Last updated on Tuesday 14th of March 2023 07:23:38 PM
Massive ransomware attack affecting ©VMWare ©ESXi servers
How to protect your infrastructure, act before it's too late
The attackA massive attack affecting ©VMWare ©ESXi servers servers has taken place and is still going on. Many clients have contacted us asking for advice and a way to protect their data.
The attack vector was confirmed to exploit an OpenSLP vulnerability that could have to do with CVE-2021-21974, this has still not been confirmed. Some older versions of ©VMWare ©ESXi have a heap overflow vulnerability affecting their OpenSLP services and this has most probably been the way the attackers have been able to sneak their malicious code in.
This issue affects servers running ©VMWare ©ESXi 6.X and early versions of the 7.0 branch. ©ESXi-7.0U3f-20036589 is known to be safe.
Any server behind a firewall with basic filtering is safe from this threat. The most vulnerable servers are cheap dedicated servers lacking any perimetral security. ©ESXi includes a toy FW with very little configuration possibilities. This makes that in the vast majority of the cases people use this servers as they are, with all services activated and open to the world, ready to receive attacks from anybody with the will to perform them.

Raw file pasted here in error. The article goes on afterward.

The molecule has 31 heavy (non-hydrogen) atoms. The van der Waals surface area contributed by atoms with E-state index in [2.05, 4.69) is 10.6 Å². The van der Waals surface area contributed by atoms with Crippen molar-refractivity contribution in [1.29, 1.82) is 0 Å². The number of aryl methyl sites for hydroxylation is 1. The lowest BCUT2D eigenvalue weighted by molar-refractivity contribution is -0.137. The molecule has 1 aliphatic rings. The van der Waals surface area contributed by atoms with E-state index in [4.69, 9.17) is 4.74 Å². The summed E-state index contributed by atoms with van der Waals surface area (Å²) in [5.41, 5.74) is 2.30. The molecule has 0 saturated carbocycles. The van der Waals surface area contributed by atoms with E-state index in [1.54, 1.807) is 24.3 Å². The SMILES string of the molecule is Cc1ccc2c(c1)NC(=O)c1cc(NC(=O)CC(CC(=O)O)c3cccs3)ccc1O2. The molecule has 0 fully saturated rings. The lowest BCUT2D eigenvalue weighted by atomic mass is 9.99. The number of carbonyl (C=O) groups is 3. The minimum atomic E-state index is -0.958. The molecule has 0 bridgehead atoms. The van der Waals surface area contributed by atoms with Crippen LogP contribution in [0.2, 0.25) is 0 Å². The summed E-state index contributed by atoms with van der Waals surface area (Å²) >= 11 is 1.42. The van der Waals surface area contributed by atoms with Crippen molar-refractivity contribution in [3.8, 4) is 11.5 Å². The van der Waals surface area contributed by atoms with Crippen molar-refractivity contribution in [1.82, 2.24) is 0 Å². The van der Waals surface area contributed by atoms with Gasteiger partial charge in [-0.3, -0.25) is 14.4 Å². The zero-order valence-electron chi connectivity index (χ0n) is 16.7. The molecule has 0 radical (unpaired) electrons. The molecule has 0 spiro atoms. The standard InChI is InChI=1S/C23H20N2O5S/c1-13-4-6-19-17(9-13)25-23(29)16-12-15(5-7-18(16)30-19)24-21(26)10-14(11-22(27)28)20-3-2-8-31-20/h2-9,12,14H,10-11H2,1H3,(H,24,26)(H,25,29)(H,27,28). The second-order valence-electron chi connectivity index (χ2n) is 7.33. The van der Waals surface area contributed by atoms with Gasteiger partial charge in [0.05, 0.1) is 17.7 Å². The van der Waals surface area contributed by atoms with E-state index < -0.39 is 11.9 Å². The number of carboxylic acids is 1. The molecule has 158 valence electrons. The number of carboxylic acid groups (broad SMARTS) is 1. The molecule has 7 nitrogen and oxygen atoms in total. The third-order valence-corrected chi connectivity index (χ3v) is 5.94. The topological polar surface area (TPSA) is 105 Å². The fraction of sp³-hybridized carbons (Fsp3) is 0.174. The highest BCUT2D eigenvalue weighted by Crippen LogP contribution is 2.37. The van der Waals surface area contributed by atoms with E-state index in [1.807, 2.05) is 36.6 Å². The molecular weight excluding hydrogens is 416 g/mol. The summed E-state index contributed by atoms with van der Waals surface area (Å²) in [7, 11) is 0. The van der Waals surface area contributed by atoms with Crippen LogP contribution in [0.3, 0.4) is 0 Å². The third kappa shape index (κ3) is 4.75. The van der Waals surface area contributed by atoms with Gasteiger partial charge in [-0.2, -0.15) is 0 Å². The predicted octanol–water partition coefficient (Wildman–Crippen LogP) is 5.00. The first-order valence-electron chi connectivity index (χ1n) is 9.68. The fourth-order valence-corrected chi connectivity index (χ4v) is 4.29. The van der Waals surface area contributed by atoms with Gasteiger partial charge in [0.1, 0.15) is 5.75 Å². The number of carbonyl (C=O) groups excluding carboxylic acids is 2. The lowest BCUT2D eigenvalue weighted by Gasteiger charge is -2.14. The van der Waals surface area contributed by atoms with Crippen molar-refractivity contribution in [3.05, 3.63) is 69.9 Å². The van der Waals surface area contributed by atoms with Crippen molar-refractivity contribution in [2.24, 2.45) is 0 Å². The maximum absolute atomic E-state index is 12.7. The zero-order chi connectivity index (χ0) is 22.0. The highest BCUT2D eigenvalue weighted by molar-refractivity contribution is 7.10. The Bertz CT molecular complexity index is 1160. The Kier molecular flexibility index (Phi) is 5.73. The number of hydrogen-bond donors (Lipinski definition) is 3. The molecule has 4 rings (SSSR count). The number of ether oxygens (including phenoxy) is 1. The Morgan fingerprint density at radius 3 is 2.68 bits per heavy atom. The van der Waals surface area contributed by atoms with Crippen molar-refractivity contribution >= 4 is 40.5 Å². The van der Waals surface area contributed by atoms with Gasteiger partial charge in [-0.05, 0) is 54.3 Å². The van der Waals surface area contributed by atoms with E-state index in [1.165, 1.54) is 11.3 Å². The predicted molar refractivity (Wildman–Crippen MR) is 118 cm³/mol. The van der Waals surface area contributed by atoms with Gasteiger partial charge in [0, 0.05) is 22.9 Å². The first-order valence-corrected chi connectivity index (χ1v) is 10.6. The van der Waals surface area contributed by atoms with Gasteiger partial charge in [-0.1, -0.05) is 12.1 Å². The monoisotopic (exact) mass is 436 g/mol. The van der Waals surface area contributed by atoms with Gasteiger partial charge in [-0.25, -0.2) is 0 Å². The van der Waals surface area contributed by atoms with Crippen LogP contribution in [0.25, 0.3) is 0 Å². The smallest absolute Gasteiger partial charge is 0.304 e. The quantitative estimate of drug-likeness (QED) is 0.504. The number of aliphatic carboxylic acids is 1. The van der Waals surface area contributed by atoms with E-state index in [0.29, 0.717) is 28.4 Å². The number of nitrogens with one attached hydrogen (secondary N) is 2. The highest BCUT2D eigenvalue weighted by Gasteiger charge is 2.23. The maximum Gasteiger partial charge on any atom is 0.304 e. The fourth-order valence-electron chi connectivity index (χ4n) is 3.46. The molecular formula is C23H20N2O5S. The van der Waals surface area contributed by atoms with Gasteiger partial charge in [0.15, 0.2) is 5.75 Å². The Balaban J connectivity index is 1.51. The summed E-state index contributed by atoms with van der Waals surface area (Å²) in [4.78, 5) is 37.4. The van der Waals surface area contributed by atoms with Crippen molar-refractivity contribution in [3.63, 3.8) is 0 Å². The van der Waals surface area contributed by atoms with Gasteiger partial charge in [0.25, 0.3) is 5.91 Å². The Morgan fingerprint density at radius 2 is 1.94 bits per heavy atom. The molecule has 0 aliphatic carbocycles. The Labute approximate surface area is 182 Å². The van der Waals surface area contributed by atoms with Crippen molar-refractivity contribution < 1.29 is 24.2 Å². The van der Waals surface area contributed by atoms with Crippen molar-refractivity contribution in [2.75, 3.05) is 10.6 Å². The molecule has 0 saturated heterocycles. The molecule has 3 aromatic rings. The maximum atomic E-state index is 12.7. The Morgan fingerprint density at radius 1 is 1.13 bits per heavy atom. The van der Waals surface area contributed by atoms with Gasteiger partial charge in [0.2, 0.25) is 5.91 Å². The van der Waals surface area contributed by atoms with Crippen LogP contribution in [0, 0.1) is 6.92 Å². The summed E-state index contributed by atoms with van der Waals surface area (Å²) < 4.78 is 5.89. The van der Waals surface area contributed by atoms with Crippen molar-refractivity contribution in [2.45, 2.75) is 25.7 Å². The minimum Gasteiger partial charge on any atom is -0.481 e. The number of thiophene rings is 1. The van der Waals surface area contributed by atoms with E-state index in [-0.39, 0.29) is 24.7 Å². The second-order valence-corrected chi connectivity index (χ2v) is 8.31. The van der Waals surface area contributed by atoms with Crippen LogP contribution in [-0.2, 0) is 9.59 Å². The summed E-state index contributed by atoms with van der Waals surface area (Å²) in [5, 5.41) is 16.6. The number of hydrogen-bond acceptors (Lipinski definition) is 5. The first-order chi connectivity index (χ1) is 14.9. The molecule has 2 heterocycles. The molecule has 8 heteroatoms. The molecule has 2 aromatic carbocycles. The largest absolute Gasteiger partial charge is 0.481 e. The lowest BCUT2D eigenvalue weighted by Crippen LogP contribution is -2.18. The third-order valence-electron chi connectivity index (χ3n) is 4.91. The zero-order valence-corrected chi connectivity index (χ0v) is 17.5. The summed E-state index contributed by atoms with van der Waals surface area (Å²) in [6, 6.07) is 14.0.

How do you know if you have been affected by the ransomware?.
It is rather obvious, as the attackers disable the SSH and Web GUI and place a text asking for the ransom.
Affected servicesAs said the affected service in this ocassion is OpenSLP.
Service Location Protocol (SLP) is an Internet Engineering Task Force (IETF) standards track protocol that provides a framework to allow networking applications to discover the existence, location, and configuration of networked services in enterprise networks.
As you are probably wondering: do I need this?
Well, most probably not. In fact most probably you don't need many other services listening in the ©ESXi management interface.
So the thing is that you can be affected by some malware that encrypts all your data just because you are attacked through a service that you aren't even using. Sounds a bit dumb, doesn't it?. This is a veiled critic to ©VMWare developers, who hinder the use of OpenSSH, an industry standard with no known bugs since more than 10 years ago, but leave dozens of open services which most people won't be using, even when they know they contain some well known vulnerabilities.
Take actionAs you have already imagined, the wisest thing to do as a first measure is to open only those services that you'll be using. This is a list of the services in ©ESXi and their default state (as of ©ESXi 6.7.0):
Not all the above services open IP ports, some do though. Some others are local services, but they still use memory. Per instance, if you will not be using iSCSI you may turn all related services off.
There are a number of services in the above list that we can just turn off to reduce memory consumption and to reduce the attack surface.
For the case being, namely the OpenSLPD service the below code snippet will suffice
/etc/init.d/slpd stop;chkconfig slpd off
What it does is to turn the SLPD daemon off and disable the service so that it is not started again in case you reboot the server.